If you ever had a misfortune of having issues with your water heater, you probably wished you were more experienced or at least more informed on the matter, especially when finding the easiest and the most hassle free solution is concerned. On the other hand, you are certainly blessed if you never had any water heater issues at all. No matter which group you belong to, being familiar with potential problems would surely prove helpful in the future. This is why you should perhaps take a look at the most common water heater issues and the most practical solutions for them.
The temperature could be too low, or too high. Try the simplest solution first by adjusting the temperature using water heater temperature dial. Wait a couple of hours and if it does not do the trick and makes no difference, consider the following actions.
If too cold water is your problem, and you have not been showering or bathing more frequently than usual, the problem must be caused either by a faulty thermostat or upper heater element. The solution is to check them both out. Start with the heater element. Turn off the water heater and when the water completely cool down, access the water heater and test it using multimeter or a multi-tester. If the reading shows 0 Ohm on a multi-tester or the multimeter needle does not move, the element needs to be replaced. Otherwise, your thermostat is faulty and you should replace it. Also, to provide more hot water, consider isolating the hot water pipes leading from your water heater to faucets, especially if they are long. You will save significant amount of energy by doing so.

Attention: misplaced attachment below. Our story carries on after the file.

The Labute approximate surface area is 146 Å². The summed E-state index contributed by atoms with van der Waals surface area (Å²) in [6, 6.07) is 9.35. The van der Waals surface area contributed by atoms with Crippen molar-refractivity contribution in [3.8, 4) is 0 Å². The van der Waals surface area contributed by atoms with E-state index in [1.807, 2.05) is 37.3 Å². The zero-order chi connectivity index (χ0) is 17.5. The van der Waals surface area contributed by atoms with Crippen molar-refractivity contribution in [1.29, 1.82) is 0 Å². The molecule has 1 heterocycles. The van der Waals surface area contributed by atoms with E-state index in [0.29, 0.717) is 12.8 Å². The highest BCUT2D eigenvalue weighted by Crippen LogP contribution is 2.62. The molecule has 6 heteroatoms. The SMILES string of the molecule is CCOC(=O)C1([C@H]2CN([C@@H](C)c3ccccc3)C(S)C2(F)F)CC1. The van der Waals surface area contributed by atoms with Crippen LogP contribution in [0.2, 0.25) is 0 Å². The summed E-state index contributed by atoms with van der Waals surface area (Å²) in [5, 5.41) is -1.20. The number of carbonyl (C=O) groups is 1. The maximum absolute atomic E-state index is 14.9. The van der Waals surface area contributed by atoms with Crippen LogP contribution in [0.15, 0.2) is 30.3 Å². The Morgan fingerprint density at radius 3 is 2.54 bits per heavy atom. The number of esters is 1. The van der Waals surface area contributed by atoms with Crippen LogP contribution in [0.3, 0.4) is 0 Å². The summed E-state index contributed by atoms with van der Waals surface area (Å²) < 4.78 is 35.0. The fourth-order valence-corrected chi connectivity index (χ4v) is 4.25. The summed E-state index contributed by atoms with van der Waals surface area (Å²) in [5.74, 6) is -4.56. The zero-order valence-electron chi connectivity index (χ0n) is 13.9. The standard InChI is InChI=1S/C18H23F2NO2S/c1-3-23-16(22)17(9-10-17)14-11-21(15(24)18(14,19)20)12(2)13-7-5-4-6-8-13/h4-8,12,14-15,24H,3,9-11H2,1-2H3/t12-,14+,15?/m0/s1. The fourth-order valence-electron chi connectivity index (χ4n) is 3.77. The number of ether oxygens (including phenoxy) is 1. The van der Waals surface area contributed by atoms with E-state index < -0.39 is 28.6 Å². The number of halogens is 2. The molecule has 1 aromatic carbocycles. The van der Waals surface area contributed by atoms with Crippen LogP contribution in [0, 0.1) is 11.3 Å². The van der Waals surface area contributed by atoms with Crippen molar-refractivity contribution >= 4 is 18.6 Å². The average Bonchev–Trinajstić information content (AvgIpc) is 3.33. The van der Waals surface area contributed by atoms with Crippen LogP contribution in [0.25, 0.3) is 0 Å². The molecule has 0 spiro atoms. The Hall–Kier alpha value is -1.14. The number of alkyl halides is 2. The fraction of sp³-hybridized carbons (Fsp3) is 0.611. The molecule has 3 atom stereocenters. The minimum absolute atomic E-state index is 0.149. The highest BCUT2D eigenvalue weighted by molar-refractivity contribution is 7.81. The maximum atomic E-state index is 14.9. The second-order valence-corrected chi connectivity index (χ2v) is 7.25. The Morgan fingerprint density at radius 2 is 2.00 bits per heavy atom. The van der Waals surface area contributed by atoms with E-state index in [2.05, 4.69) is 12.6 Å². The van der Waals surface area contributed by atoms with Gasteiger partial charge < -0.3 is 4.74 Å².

If too hot water is the problem and it does not cool down a couple of hours after you lowered the temperature on the thermostat, the problem is caused by a pressure relief valve. There is only one solution, turn down the water heater’s temperature, let the water cool down and replace the water heater’s pressure relief valve.
Finally, if you have inadequate hot water, your water heater is either undersized and you should get a bigger one, the tank is filled with sediment or you have a broken or damaged dip tube and your hot and cold water is mixed inside the tank. Turn off the water heater and let it cool down. Leak the water out, clean all the sediments and check the dip tube for any leaks. This should settle the inadequate hot water problem.
If you cannot identify the leaking spot, go step by step and tighten all the bolts, both outside and inside the tank. If the leaking continues, check the T&P (temperature and pressure) relief valve. If this does not do the trick, check for any corrosion spots on the tank. Unfortunately, if there is serious corrosion, you will have to replace the entire water heater.
If the water has a rusty color, there are two possible causes: the interior of the tank is corroded or water heater’s anode rod needs to be replaced. The rod is there to prevent the tank’s corrosion and luckily it is the usual cause. Either way, replacement is the only solution.
The last note of advice, do not procrastinate, the moment you spot the issue, resolve it. This will save you from more serious mold issues that could easily escalate if you postpone the repairmen.
This article was provided by Andrew Newitt. Besides being a full-time husband and dad, Andrew enjoys blogging about different home improvement techniques, from garden decoration to interior design.